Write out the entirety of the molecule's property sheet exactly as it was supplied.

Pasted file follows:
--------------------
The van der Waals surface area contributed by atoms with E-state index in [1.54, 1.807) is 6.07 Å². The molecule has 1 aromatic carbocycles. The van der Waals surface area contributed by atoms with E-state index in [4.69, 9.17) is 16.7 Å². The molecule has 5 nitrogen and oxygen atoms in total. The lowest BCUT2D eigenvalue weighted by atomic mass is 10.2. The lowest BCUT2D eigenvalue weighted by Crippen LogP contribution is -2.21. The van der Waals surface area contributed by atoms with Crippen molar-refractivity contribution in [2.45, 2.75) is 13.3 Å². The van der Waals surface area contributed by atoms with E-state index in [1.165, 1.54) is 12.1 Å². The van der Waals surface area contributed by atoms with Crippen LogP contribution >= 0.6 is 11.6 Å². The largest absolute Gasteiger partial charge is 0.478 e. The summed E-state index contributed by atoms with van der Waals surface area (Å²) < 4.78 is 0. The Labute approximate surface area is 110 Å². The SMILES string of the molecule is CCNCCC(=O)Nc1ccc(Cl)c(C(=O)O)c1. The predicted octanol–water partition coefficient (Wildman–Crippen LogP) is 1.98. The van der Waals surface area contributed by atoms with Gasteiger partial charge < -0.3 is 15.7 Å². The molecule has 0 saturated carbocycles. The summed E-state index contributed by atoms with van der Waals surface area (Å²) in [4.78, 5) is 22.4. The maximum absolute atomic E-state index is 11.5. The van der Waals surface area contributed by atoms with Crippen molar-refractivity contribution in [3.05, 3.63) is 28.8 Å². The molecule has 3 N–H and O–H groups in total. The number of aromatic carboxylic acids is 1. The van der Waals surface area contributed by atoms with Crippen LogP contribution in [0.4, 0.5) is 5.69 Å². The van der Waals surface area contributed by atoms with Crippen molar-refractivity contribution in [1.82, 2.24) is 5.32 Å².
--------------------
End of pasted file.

The van der Waals surface area contributed by atoms with E-state index in [1.54, 1.807) is 6.07 Å². The molecule has 1 aromatic carbocycles. The van der Waals surface area contributed by atoms with E-state index in [4.69, 9.17) is 16.7 Å². The molecule has 5 nitrogen and oxygen atoms in total. The lowest BCUT2D eigenvalue weighted by atomic mass is 10.2. The lowest BCUT2D eigenvalue weighted by Crippen LogP contribution is -2.21. The van der Waals surface area contributed by atoms with Crippen molar-refractivity contribution in [2.45, 2.75) is 13.3 Å². The van der Waals surface area contributed by atoms with E-state index in [1.165, 1.54) is 12.1 Å². The van der Waals surface area contributed by atoms with Crippen LogP contribution >= 0.6 is 11.6 Å². The largest absolute Gasteiger partial charge is 0.478 e. The summed E-state index contributed by atoms with van der Waals surface area (Å²) < 4.78 is 0. The Labute approximate surface area is 110 Å². The SMILES string of the molecule is CCNCCC(=O)Nc1ccc(Cl)c(C(=O)O)c1. The predicted octanol–water partition coefficient (Wildman–Crippen LogP) is 1.98. The van der Waals surface area contributed by atoms with Gasteiger partial charge < -0.3 is 15.7 Å². The molecule has 0 saturated carbocycles. The summed E-state index contributed by atoms with van der Waals surface area (Å²) in [4.78, 5) is 22.4. The maximum absolute atomic E-state index is 11.5. The van der Waals surface area contributed by atoms with Crippen molar-refractivity contribution in [3.05, 3.63) is 28.8 Å². The molecule has 3 N–H and O–H groups in total. The number of aromatic carboxylic acids is 1. The van der Waals surface area contributed by atoms with Crippen LogP contribution in [0.4, 0.5) is 5.69 Å². The van der Waals surface area contributed by atoms with Crippen molar-refractivity contribution in [1.82, 2.24) is 5.32 Å².